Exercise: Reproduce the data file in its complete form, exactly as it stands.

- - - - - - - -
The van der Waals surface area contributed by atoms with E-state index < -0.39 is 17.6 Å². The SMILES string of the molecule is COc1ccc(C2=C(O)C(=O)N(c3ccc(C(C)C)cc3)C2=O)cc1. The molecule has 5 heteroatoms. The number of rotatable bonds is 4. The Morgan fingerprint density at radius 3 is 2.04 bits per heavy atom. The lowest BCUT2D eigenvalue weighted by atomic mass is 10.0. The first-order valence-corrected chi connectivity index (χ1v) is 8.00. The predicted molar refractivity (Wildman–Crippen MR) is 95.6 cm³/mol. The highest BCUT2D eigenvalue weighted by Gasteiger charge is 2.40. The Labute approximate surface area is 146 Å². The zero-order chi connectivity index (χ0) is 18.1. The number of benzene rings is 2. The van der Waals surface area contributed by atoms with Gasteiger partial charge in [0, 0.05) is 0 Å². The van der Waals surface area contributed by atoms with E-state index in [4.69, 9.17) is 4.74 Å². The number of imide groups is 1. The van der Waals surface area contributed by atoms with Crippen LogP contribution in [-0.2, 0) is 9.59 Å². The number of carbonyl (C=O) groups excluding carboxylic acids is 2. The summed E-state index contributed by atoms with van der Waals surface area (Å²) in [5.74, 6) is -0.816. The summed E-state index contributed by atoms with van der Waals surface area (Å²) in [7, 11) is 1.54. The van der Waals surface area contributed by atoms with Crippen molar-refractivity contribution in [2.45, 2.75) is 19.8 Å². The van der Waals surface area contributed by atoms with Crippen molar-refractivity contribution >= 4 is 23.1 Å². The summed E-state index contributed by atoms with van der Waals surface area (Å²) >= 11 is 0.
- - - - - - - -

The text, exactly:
The van der Waals surface area contributed by atoms with E-state index < -0.39 is 17.6 Å². The SMILES string of the molecule is COc1ccc(C2=C(O)C(=O)N(c3ccc(C(C)C)cc3)C2=O)cc1. The molecule has 5 heteroatoms. The number of rotatable bonds is 4. The Morgan fingerprint density at radius 3 is 2.04 bits per heavy atom. The lowest BCUT2D eigenvalue weighted by atomic mass is 10.0. The first-order valence-corrected chi connectivity index (χ1v) is 8.00. The predicted molar refractivity (Wildman–Crippen MR) is 95.6 cm³/mol. The highest BCUT2D eigenvalue weighted by Gasteiger charge is 2.40. The Labute approximate surface area is 146 Å². The zero-order chi connectivity index (χ0) is 18.1. The number of benzene rings is 2. The van der Waals surface area contributed by atoms with Gasteiger partial charge in [0, 0.05) is 0 Å². The van der Waals surface area contributed by atoms with E-state index in [4.69, 9.17) is 4.74 Å². The number of imide groups is 1. The van der Waals surface area contributed by atoms with Crippen LogP contribution in [-0.2, 0) is 9.59 Å². The number of carbonyl (C=O) groups excluding carboxylic acids is 2. The summed E-state index contributed by atoms with van der Waals surface area (Å²) in [5.74, 6) is -0.816. The summed E-state index contributed by atoms with van der Waals surface area (Å²) in [7, 11) is 1.54. The van der Waals surface area contributed by atoms with Crippen molar-refractivity contribution in [2.45, 2.75) is 19.8 Å². The van der Waals surface area contributed by atoms with Crippen molar-refractivity contribution >= 4 is 23.1 Å². The summed E-state index contributed by atoms with van der Waals surface area (Å²) >= 11 is 0.